Film Review: Suicide Squad (M) (USA, 2016)

The DC Comics Extended Universe (aka DCEU) has a bit of catching up to do if it wants to level up to its competitor Marvel. Even though DC has some of the more renowned superheroes in its deck of cards – Superman and Batman being two aces – it hasn’t had as much luck with its film adaptations recently of those characters. So taking a gamble, they opted to go with showcasing some villains instead. The result is Suicide Squad, a film about the worst of the worst who thankfully turn out to be the best choice.

As with any origin type film, we begin with some situational setting followed briskly by expository backstories for each of our members of the Suicide Squad. Guided by their “boss” Amanda Waller (Viola Davis), and Colonel Rick Flag (Joel Kinnaman) who is their “handler” and in charge of keeping them in line. Meet the Squad; Deadshot (Will Smith) an assassin/hitman who never misses his target. Harley Quinn (Margot Robbie), a former Arkham Asylum psychiatrist assigned to The Joker (Jared Leto); she ends up falling in love with him and going crazy. Captain Boomerang (Jai Courtney) an Australian thief who doesn’t play well with others. Diablo (Jay Hernandez) a metahuman that can create and control fire. Killer Croc (Adewale Akinnuoye-Agbaje) another metahuman that has the skin and strength of a crocodile with a penchant for cannibalism.

The Suicide Squad (or Taskforce X as they are officially known) were selected as they are some of the worst criminals but also with very select skills, and abilities that could potentially defeat a “Superman-type” who might be hostile. Considered expendable by Waller, should they try to escape or defect or not adhere to their mission they would be killed via an implant in their neck. With nothing to lose and only a sliver of respect to gain, they’re forced into a mission to defeat an alien threat that requires this ridiculous bunch of evil misfits to work together.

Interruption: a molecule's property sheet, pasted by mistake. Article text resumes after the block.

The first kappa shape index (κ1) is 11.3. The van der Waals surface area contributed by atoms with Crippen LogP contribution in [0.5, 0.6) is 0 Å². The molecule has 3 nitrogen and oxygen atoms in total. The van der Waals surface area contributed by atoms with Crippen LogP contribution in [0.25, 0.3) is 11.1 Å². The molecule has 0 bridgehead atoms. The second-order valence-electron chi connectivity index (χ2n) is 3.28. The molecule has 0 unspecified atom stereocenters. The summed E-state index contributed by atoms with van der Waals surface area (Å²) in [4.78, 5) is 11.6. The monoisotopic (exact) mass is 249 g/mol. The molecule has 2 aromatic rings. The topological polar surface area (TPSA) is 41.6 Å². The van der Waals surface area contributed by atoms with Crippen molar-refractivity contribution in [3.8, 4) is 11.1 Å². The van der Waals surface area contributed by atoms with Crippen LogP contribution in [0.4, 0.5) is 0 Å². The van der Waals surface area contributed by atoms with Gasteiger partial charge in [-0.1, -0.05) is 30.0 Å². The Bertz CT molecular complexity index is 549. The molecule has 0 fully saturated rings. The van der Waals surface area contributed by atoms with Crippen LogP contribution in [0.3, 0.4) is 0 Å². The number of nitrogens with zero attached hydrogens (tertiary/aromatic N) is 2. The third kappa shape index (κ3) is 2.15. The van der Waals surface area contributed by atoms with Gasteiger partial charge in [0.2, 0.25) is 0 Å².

Written and directed by David Ayer (Fury) with this being a comic book originated, ensemble cast, origin story film it’s hard to not see the similarities and/or compare it to The Avengers or Guardians Of The Galaxy. Structurally it’s very similar, we have our characters, we are given introductions and backstory or motivations for each, they are forcibly teamed up, and it’s only when they manage to work together as a group can they defeat their adversary. But the similarities don’t detract from the film but rather give it a comfortable feeling and Ayer’s script and direction steer it clear of anything that feels too super-hero-y. Stylistically though I would liken this more to The Watchmen with even touches of Frank Miller’s Sin City. It prefers to mix dark twisted characters with contrasting splashes of graffiti street art colours. And squeezing the moral ambiguity out of our characters and challenging their ethics by pushing the limits of what they are prepared to do. We are presented with a bunch of villains who are anti-heroes because of their circumstances. The first act where we are introduced to our characters is its strongest as we see all their various character traits come to the fore. As the film progresses it does feel a little obvious and playbook but by this stage you’re already on the ride so you have to wait til it all wraps up.